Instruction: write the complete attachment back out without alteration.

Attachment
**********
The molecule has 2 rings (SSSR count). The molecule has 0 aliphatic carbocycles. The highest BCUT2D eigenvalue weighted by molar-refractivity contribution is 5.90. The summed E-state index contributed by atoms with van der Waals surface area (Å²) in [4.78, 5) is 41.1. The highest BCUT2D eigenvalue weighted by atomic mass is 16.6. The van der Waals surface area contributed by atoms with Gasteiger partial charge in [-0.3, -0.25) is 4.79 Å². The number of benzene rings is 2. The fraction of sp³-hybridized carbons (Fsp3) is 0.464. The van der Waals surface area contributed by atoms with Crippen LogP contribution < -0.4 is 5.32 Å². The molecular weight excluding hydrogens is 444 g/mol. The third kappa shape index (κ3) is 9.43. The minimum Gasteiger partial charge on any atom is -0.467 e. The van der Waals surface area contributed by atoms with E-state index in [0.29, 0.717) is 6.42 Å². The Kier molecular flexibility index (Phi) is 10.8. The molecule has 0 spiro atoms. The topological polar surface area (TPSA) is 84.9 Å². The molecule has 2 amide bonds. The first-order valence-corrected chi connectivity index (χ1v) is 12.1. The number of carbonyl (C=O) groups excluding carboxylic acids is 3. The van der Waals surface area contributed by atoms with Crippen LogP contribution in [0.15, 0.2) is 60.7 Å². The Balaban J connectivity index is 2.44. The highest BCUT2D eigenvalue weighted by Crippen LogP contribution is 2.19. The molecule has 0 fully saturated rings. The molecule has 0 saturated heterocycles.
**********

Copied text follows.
The molecule has 2 rings (SSSR count). The molecule has 0 aliphatic carbocycles. The highest BCUT2D eigenvalue weighted by molar-refractivity contribution is 5.90. The summed E-state index contributed by atoms with van der Waals surface area (Å²) in [4.78, 5) is 41.1. The highest BCUT2D eigenvalue weighted by atomic mass is 16.6. The van der Waals surface area contributed by atoms with Gasteiger partial charge in [-0.3, -0.25) is 4.79 Å². The number of benzene rings is 2. The fraction of sp³-hybridized carbons (Fsp3) is 0.464. The van der Waals surface area contributed by atoms with Crippen LogP contribution < -0.4 is 5.32 Å². The molecular weight excluding hydrogens is 444 g/mol. The third kappa shape index (κ3) is 9.43. The minimum Gasteiger partial charge on any atom is -0.467 e. The van der Waals surface area contributed by atoms with E-state index in [0.29, 0.717) is 6.42 Å². The Kier molecular flexibility index (Phi) is 10.8. The molecule has 0 spiro atoms. The topological polar surface area (TPSA) is 84.9 Å². The molecule has 2 amide bonds. The first-order valence-corrected chi connectivity index (χ1v) is 12.1. The number of carbonyl (C=O) groups excluding carboxylic acids is 3. The van der Waals surface area contributed by atoms with Crippen LogP contribution in [0.15, 0.2) is 60.7 Å². The Balaban J connectivity index is 2.44. The highest BCUT2D eigenvalue weighted by Crippen LogP contribution is 2.19. The molecule has 0 fully saturated rings. The molecule has 0 saturated heterocycles.